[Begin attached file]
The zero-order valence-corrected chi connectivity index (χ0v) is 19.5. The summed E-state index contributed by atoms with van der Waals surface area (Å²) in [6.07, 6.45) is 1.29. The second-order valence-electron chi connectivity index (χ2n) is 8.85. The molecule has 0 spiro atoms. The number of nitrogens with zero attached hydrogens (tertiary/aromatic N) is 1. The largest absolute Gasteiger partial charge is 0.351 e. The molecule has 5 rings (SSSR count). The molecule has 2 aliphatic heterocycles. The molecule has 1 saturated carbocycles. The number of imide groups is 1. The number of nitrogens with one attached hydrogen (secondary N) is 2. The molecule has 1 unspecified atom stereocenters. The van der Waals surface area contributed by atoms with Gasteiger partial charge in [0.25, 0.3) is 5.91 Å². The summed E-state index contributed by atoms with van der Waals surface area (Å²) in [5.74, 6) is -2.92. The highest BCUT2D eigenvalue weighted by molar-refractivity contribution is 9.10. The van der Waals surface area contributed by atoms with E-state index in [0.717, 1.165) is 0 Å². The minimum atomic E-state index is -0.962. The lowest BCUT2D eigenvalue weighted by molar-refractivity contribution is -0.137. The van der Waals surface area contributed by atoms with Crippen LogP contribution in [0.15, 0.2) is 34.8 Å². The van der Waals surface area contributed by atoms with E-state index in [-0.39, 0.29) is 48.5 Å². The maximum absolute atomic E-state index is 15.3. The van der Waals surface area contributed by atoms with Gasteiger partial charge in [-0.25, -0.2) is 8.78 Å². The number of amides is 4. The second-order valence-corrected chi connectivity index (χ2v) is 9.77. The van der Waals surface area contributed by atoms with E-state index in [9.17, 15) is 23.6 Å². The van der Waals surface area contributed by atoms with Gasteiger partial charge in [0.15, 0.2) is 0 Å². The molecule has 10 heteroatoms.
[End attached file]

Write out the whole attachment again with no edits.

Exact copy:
The zero-order valence-corrected chi connectivity index (χ0v) is 19.5. The summed E-state index contributed by atoms with van der Waals surface area (Å²) in [6.07, 6.45) is 1.29. The second-order valence-electron chi connectivity index (χ2n) is 8.85. The molecule has 0 spiro atoms. The number of nitrogens with zero attached hydrogens (tertiary/aromatic N) is 1. The largest absolute Gasteiger partial charge is 0.351 e. The molecule has 5 rings (SSSR count). The molecule has 2 aliphatic heterocycles. The molecule has 1 saturated carbocycles. The number of imide groups is 1. The number of nitrogens with one attached hydrogen (secondary N) is 2. The molecule has 1 unspecified atom stereocenters. The van der Waals surface area contributed by atoms with Gasteiger partial charge in [0.25, 0.3) is 5.91 Å². The summed E-state index contributed by atoms with van der Waals surface area (Å²) in [5.74, 6) is -2.92. The highest BCUT2D eigenvalue weighted by molar-refractivity contribution is 9.10. The van der Waals surface area contributed by atoms with E-state index in [0.717, 1.165) is 0 Å². The minimum atomic E-state index is -0.962. The lowest BCUT2D eigenvalue weighted by molar-refractivity contribution is -0.137. The van der Waals surface area contributed by atoms with Crippen LogP contribution in [0.15, 0.2) is 34.8 Å². The van der Waals surface area contributed by atoms with E-state index in [-0.39, 0.29) is 48.5 Å². The maximum absolute atomic E-state index is 15.3. The van der Waals surface area contributed by atoms with Gasteiger partial charge in [-0.25, -0.2) is 8.78 Å². The number of amides is 4. The second-order valence-corrected chi connectivity index (χ2v) is 9.77. The van der Waals surface area contributed by atoms with E-state index in [9.17, 15) is 23.6 Å². The van der Waals surface area contributed by atoms with Gasteiger partial charge in [0.15, 0.2) is 0 Å². The molecule has 10 heteroatoms.